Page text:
That's where Boag and her 24 counterparts come in. It's an intensive, high-commitment  project. While some researchers are happy to collect smartphone photos captured opportunistically, these volunteers have agreed to visit their assigned locations once each month for two years, collect any coyote scat they find, seal them in brown paper bags, label the bags, and return them to a central location for the NPS researchers to analyze. Having recently moved to Los Angeles from Northern California, Boag thought she'd be missing being constantly surrounded by nature, which is why she signed up. "This was an opportunity for me to get forced outside," she says, and to learn a little bit more about Southern California wildlife.

By the end of the afternoon, Boag had picked through a lot more dog droppings and found a raccoon latrine, but just four good clumps of coyote scat. While domestic dogs do lick themselves and thus ingest fur, coyote scat has a lot more hair and fur in it, is much more likely to contain bones and seeds, and is usually twisted and tapered at one end. Dog poo, on the other hand, contains mostly mushed up dog food of uniform consistency, and is usually shaped like logs with blunt ends.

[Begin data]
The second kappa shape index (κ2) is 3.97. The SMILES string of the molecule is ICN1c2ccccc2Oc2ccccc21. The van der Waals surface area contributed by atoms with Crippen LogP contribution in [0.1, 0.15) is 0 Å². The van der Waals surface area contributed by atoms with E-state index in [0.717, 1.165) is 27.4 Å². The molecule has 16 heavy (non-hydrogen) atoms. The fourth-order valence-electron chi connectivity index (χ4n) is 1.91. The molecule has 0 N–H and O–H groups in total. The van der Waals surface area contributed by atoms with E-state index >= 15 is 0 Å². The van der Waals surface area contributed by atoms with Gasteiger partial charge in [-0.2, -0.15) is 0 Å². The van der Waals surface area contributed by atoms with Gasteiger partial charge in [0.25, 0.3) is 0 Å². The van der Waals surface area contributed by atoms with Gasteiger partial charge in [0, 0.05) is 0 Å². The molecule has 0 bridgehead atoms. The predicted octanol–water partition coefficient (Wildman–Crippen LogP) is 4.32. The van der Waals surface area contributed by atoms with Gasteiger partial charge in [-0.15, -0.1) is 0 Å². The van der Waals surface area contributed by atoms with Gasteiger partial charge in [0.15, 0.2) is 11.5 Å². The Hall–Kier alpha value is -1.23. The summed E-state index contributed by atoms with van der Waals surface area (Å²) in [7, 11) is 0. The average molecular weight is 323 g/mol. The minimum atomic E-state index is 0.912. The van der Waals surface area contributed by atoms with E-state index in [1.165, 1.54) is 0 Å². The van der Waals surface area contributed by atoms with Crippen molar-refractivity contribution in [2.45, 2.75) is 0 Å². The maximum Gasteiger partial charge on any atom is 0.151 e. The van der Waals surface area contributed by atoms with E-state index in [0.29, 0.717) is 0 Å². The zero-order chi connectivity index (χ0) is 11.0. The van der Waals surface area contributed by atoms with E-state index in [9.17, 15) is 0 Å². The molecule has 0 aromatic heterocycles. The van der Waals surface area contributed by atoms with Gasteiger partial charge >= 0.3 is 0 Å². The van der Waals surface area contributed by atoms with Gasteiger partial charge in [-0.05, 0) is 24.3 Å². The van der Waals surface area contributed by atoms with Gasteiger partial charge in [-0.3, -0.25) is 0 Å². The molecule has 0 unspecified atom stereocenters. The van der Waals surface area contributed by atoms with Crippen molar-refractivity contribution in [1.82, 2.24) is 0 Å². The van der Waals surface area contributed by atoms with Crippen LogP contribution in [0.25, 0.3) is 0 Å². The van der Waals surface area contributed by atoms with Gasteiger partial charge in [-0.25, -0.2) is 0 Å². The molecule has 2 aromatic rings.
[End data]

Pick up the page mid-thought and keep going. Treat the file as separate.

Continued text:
In addition to collecting the droppings, volunteer citizen scientists will be invited to attend a series of "scat parties," which involve carefully picking through the frozen, dried-out fecal matter in search of hair, bones, and other telltale items that could shed light on the coyotes' diet. (Biologists have some funny ideas about what qualifies as a "party.")

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Boag and her field assistant Rue work in Echo Park. | Photo: Jason Goldman